There are a number of factors that could lead to this trend. While some are similar for both franchises and corporate units, there are also unique situations faced by each type. For example, both franchises and corporate-owned chains may be closed due to lack of profits.
Either one may also see a decline due to conversion to the other type, that is, a corporate-owned store may become franchised or vice versa. However, franchises may face additional problems such as a lack of support from the parent company, which may deter investors from renewing their contracts. Two primary examples of types of locations that are closing at a rapid rate are seen in the food industry and the retail industry, which will be discussed below.
The food industry shows several examples of closing franchises while the retail industry shows examples of closing corporate-owned stores. Each has its own specific factors which play a major role in its failure.
In the food industry, large chains such as Subway and Pizza Hut have been decreasing in number at a rapid rate. Subway closed more than 1000 locations in the United States alone between 2016 and 2018, and that number of closures keeps increasing. Subway’s major reason is that franchisees are faced with struggling stores and opt to close them instead of selling them to other operators.
Pizza Hut closed 450 restaurants in recent years, decreasing their number of locations worldwide to approximately 7000. Pizza Hut’s reason is very different from Subways, as it is transitioning the company’s strategy from a sit-down restaurant to a carry out and delivery model. In doing so, less locations are required. This does not speak to the relationship that Pizza Hut has with its franchisees.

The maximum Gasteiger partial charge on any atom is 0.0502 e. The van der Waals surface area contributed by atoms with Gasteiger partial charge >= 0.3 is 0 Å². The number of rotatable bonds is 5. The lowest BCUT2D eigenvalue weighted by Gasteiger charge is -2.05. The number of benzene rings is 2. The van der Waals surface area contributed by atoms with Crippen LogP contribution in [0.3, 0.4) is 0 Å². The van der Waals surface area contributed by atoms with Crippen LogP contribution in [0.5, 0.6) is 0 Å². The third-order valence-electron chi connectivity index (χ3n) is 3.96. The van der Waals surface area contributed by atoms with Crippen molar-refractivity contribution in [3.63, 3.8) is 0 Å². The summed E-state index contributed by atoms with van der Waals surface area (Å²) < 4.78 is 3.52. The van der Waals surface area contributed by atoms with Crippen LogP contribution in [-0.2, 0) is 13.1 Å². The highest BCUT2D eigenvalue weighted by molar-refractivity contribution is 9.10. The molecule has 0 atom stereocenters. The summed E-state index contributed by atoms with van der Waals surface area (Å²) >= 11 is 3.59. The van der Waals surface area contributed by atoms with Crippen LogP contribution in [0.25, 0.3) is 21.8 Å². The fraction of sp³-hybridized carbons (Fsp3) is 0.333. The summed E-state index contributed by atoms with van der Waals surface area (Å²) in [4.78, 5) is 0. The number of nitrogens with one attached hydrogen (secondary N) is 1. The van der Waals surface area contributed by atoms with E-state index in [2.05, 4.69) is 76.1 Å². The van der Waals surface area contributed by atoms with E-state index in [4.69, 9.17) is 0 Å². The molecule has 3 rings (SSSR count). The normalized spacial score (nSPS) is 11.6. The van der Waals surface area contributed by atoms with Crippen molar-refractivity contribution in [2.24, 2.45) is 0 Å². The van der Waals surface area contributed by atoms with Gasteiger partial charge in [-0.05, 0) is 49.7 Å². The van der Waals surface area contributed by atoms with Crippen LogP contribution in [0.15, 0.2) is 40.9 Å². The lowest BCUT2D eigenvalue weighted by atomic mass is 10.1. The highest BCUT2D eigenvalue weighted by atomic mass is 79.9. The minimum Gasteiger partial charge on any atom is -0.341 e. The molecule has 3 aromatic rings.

In what is referred to as the ‘retail apocalypse’, many retail chains are either closing down several locations or going out of business entirely. Some well-known examples of these are Payless ShoeSource, Forever21, DressBarn and Gap among others. More than 9300 retail stores closed in 2019.
Payless ShoeSource decided to close down its 2100 remaining corporate-owned US stores in 2017, but keeps its franchises open outside the US. It could not compete successfully with other high discount stores such as TJ Maxx and Marshall’s. This store used both models for outlet locations, and its franchised stores were the only ones left. However, the reason is likely due to the lack of competition in other countries versus the United States and its highly capitalistic society.
Forever 21 decided to close approximately 350 stores internationally, with nearly 200 being located in the US. Its reasons are the lack of profitability in some of these stores. Forever 21, like Payless, is also known for reasonably priced and trendy items. However, Forever 21 is not facing the same issue as Payless who competes against highly discounted designer items, since the increase in fast fashion trends. However, like Pizza Hut, people no longer care for the in-store experience and rather shop online to have their clothes delivered.
Depending on the nature of a service or product, different factors account for its success or failure, and different store models may be preferred. The fast food and retail industry are rapidly changing to replicate that of increasing technology. Therefore, both franchises and corporate-owned chains are likely to change also.
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